Four Steps to Successful Innovation

Four Inno

Whether you’re looking for new ideas or ways to improve a department, innovation is all about collecting and funneling as many ideas, and taking action.

Trae Tessmann|
July 18, 2016

Whether looking to disrupt your industry with a game-changing product or eliminate inefficiencies in your organization’s operations, serious innovation takes planning and commitment from more than a few motivated individuals.

With 70% of senior executives promoting innovation to drive growth over the next three to five years, companies are looking to up their game and push for improvement. Still, many have and continue to fall short for many simple reasons, often the isolation of the research and development process and an aversion of risk. Unfortunately for them, you can’t push innovation if you insist on secrecy and aren’t willing to take some chances.

If you’re really serious and committed to innovation, here’s how you get started –


Assess your Problems, and set short- and long-term Goals. How much innovation are you seeking? That question may seem tough to answer, but based on the problems you’ve identified, are you looking to shake up the marketplace or something that makes work a little easier? Both ends of the spectrum are powerful and come with their own challenges, but require you to set some preliminary goals to keep the project within its required scope. Find out what you’re really looking for and make it public.


Hypothesize and seek Input on potential Solutions. Set guidelines for your solution, and start coming up with innovation ideas to solve the problem or problems you’ve identified. Want to improve your chance of coming up with a both innovative and effective solution? Open up your problems to “outside” parties. Your fellow team members and employees are always looking to give input (90% believe management should seek their opinion before making a final decision), and your trusted partners and even customers might be sitting on a goldmine of new ideas. Be it innovative software solutions or other idea management strategies, just make sure you’ve got the infrastructure in place to organize, analyze, and discuss the ideas as they’re coming in.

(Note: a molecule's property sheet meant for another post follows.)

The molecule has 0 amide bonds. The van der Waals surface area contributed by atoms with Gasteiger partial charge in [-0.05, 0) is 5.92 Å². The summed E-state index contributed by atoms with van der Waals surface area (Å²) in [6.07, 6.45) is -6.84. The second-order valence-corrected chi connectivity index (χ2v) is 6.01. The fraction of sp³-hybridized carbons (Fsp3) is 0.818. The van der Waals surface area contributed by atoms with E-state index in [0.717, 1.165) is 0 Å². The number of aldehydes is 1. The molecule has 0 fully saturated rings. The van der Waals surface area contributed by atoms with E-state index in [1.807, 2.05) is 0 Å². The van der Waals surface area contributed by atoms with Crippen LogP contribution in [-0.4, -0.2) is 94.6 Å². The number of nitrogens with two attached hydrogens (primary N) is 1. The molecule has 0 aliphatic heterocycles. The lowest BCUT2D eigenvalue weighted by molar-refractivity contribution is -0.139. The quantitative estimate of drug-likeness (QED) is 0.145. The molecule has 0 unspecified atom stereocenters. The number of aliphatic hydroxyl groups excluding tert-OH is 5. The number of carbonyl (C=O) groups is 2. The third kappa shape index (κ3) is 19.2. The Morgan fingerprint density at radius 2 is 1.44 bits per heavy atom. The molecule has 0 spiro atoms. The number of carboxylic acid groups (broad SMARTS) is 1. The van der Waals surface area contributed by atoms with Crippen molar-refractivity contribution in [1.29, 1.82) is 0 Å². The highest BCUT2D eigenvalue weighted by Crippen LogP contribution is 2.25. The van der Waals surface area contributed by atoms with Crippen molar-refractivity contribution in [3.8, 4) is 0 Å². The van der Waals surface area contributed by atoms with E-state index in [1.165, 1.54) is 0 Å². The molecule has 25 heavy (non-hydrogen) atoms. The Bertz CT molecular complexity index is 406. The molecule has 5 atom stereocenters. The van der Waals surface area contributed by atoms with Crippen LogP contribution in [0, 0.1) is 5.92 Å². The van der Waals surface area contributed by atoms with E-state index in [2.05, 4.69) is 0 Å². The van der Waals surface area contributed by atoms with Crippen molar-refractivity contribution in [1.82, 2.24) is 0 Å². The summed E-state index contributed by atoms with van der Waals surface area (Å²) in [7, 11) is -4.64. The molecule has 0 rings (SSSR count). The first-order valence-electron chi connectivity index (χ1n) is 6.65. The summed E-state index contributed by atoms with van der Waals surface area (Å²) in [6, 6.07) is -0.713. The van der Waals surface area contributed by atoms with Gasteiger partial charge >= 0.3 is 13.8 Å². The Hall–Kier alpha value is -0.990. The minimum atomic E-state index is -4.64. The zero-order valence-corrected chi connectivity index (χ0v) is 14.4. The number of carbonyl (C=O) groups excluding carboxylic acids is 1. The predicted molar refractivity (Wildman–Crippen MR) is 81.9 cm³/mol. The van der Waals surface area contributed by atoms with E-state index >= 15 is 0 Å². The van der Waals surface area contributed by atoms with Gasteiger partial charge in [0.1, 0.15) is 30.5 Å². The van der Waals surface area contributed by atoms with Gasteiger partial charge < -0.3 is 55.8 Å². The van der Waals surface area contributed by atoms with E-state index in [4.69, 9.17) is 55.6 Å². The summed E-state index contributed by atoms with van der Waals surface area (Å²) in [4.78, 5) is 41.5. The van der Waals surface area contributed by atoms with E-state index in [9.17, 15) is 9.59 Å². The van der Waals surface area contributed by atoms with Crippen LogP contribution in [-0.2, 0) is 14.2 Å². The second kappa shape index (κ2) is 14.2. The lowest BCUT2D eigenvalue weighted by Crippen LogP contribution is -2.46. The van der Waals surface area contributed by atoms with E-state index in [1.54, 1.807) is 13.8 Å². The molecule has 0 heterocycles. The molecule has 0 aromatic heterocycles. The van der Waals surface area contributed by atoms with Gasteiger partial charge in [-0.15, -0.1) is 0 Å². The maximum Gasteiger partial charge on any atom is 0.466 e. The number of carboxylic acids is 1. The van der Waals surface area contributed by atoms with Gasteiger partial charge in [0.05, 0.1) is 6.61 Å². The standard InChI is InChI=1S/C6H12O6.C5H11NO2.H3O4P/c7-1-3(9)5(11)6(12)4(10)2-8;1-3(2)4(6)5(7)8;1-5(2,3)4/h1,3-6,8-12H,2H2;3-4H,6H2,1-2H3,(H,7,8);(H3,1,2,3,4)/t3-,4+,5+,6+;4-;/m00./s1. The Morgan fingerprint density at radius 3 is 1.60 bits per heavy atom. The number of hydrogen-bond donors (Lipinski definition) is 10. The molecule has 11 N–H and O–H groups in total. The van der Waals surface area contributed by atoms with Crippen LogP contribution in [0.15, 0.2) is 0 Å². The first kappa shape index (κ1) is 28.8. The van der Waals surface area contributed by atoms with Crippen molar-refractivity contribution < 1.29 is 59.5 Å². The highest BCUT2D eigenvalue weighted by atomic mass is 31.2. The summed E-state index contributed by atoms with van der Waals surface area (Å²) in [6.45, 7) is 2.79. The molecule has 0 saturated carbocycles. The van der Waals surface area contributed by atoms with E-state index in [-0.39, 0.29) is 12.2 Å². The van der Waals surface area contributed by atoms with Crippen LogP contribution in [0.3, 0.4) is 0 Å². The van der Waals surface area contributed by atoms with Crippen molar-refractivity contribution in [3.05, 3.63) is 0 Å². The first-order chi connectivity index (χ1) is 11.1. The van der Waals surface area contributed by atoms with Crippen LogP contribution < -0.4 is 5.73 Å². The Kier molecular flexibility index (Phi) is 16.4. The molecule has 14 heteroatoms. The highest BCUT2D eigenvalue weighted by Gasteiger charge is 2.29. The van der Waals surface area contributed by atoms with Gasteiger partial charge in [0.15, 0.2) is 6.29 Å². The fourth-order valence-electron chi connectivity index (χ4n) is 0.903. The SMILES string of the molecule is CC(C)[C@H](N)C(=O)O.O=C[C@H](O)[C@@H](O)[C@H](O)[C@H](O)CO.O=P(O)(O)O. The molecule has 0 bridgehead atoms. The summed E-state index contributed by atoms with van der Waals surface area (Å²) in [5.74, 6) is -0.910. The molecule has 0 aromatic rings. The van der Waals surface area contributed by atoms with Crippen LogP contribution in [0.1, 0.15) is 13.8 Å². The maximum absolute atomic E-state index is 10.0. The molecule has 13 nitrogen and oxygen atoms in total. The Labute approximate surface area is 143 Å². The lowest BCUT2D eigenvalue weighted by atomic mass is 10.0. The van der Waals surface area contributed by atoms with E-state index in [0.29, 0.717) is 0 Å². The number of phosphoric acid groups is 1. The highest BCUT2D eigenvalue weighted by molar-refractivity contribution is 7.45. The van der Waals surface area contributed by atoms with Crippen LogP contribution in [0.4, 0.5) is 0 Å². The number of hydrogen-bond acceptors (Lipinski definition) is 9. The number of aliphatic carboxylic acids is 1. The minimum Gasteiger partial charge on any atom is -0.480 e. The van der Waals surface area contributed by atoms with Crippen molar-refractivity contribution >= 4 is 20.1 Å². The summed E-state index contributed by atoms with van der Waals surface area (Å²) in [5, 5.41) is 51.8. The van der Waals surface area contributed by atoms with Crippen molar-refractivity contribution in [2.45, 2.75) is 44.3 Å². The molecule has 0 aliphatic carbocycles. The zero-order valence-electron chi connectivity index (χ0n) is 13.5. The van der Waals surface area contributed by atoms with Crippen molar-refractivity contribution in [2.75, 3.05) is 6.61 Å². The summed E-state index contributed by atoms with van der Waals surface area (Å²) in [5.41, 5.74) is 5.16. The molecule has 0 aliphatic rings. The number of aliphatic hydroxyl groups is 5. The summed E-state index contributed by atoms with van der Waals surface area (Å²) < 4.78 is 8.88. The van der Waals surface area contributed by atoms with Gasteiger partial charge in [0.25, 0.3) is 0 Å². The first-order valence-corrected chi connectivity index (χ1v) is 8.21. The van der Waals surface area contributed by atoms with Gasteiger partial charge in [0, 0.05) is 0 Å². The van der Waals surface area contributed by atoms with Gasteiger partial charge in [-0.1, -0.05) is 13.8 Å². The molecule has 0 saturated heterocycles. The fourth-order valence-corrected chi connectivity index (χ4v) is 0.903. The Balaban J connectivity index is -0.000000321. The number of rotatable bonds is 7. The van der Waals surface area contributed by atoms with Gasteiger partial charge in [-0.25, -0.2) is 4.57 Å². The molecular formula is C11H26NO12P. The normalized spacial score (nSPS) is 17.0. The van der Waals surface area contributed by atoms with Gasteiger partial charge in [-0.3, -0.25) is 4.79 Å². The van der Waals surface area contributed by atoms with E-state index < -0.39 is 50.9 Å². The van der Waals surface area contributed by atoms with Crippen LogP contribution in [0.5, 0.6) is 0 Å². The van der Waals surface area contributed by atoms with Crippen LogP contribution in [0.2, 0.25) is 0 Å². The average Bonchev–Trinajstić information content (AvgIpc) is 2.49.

READ MORE: Are you actually ready to Innovate?


Vet and Analyze your top Results. Since it would be impossible (and stupid) to try to implement every idea you hear (only 1 in 7 project ideas will yield a successful product), it’s a crucial to set up a repeatable, effective vetting process for your potential solutions. Assessing time for implementation, research and development costs, revenue potential, and more help you to decide not just if an idea is “good” but if it will actually improve the bottom-line in a way that benefits the company as a whole. This can serve as a rolling, staged process as well, giving you the opportunity to take concrete steps to move your idea forward, but giving you ample time to scrap the idea if it appears it won’t live up to the hype.


Create an Implementation Process. Meshing with the review and analysis stage is the actual implementation of your new, high-potential ideas. Similar to analysis, implementing your ideas is best done in stages, again giving you ample time to review those ideas throughout the process and kill development before it’s too late. Staging out implementation helps with overall organization of the development and roll-out, and gives you the chance to assign certain people to certain stages and roles, making it easier to hold them accountable to their unique responsibilities and track both stage progress and the progress of the project as a whole.


It doesn’t matter if you’re looking for new product ideas or ways to improve a particularly problematic department, innovation is all about collecting as many ideas as you can, funneling them as quickly as possible, and actually taking action. Your time and your people are valuable resources you can’t afford to waste, so make the most of both.


What does your innovation process look like? Let us know below!


About Trae Tessmann

Co-founder of Ideawake

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